Cinema reopens: Four families sit at far corners in the dark
‘You can’t live in fear,’ says one Movies@ customer as screens reopen after lockdown
Cinema reopens: Karcsi Bennett, from Clonskeagh in Dublin, with his parents, Karl and Renata, at Movies@Dundrum on Monday. Photograph: Dara Mac Dónaill
Holding a cup of coffee and fresh from a 9am appointment at the barbers, cinema manager Graham Spurling is one very excited man.
“Welcome back!” he booms to the very first customers through the doors of Movies@Dundrum in Dublin. As it happens, Renata Bennett and her eight-year-old son Karcsi were the cinema’s very last customers, back in mid-March. Now they are here to see The Iron Giant, and dad Karl has come along, too.
“We were the only ones in the entire cinema,” Renata says about their pre-lockdown visit. “We couldn’t wait for things to be reopened, and for things to get back to normal.”
Karcsi has particularly missed the big-screen ritual: “Me and Dad do movie days every Friday night, but we’ve just spent it together watching them on the TV.”
Karl adds: “It’s just the experience, the people and the atmosphere that you’d miss. Just being around people.”
Heading for Screen 4 to see The Lego Movie are John Walsh and his sons, five-and-a-half-year-old Patrick and four-year-old John. Walsh, a self-confessed movie buff, is keen to “get them back to the way things were as quickly as possible”.
“We’ve really missed it,” he admits. “Their mammy was great with homeschooling, and we did a lot of playing in the garden, but being able to take them out is great. We’re just happy to be here.
“Every day they have asked, ‘is the coronavirus gone yet?’” Walsh adds. For safety information “the cinema’s website is pretty good. They say they’re practising social distancing, and I trust them to do that. But you can’t live in fear.”
Pauline Mannering, heading to see Trolls 2 with her children Kate, Tess and Finn, who are 11, nine and seven, and family friend Jack Evans, who is also seven, is similarly keen to return to a semblance of normality.
“I didn’t know until the weekend that they were reopening, so we booked straightaway,” she says, “We’re delighted to be here. Happy to be back to some sort of normality. People will always want the sound, the screen, the whole experience. There’s just something in the whole experience of seeing something in the cinema that will never go away.”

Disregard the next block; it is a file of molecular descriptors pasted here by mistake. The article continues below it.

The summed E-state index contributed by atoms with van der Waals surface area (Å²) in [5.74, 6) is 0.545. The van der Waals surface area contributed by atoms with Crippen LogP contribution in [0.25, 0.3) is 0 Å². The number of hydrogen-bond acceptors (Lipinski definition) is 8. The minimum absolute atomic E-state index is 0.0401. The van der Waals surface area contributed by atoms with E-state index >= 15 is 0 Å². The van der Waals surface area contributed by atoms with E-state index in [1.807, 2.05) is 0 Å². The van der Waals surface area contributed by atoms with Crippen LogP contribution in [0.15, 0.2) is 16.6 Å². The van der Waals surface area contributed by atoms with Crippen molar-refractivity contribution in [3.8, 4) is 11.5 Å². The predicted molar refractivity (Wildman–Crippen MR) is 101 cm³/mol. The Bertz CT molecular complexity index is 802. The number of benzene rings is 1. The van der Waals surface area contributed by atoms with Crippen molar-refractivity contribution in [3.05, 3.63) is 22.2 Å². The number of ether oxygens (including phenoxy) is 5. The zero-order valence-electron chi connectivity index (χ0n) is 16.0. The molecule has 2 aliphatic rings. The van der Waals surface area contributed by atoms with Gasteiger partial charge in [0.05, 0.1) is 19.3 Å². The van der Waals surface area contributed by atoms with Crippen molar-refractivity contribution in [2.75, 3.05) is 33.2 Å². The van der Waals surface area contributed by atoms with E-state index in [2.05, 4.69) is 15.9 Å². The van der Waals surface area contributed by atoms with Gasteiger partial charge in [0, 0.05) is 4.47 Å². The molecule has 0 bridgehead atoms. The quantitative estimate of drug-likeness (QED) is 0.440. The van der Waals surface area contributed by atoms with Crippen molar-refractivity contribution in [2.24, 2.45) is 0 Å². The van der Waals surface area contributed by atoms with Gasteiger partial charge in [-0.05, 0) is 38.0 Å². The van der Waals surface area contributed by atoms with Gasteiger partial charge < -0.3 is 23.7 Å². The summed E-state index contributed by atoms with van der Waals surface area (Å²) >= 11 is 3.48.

Armed with their snacks and ticket, Kate notes that the last time she was in the cinema was to see Little Women. What has she missed? “The comfy chairs!” she exclaims.
Finn nods in agreement. “And the big screen. And being in the darkness,” he says.
Social distancing at the pick’n’mix
For cinemagoers the experience is much the same, albeit with a few modifications. Perspex screens separate the ticket sellers from customers; floor markings encourage social distancing, and mask-clad cleaners are very busy keeping the common areas pristine. Over at the pick’n’mix, a supervisor will ensure that all buyers wear disposable gloves. The ticketing software will automatically seat different groups of cinemagoers a safe distance from one other. The wearing of masks, though encouraged, won’t be mandatory.
“The staff had to do 38 days’ work in seven days,” says Spurling. “Luckily, we had our plans in place to be ready for opening in July.”
In some ways things haven’t changed a bit since March, the line-up included. Among the 38 films on offer this week are a mix of mid-March releases and classics: Joker, The Greatest Showman, Spider-Man: Homecoming, Peter Rabbit, A Star Is Born and Dirty Dancing.
“I feel like we’re in a supermarket selling food right near the sell-by date,” Spurling says. “There are no new titles coming out... I think we have one new film, maybe two, coming in on July 12th. But for now it’s a broad church. People won’t be short of choice.”
Within Screen 3 punters needn’t overly worry about social distancing. At the 11am screening of The Iron Giant, four families are seated at the far corners of the auditorium. The cinema screen offers directives about hand-washing and social distancing. “Welcome back, we missed you!” it reads.
Then it’s time for the lights to dim, the sound to strike up and the film to start. A hairs-standing-on-the-arm moment for sure.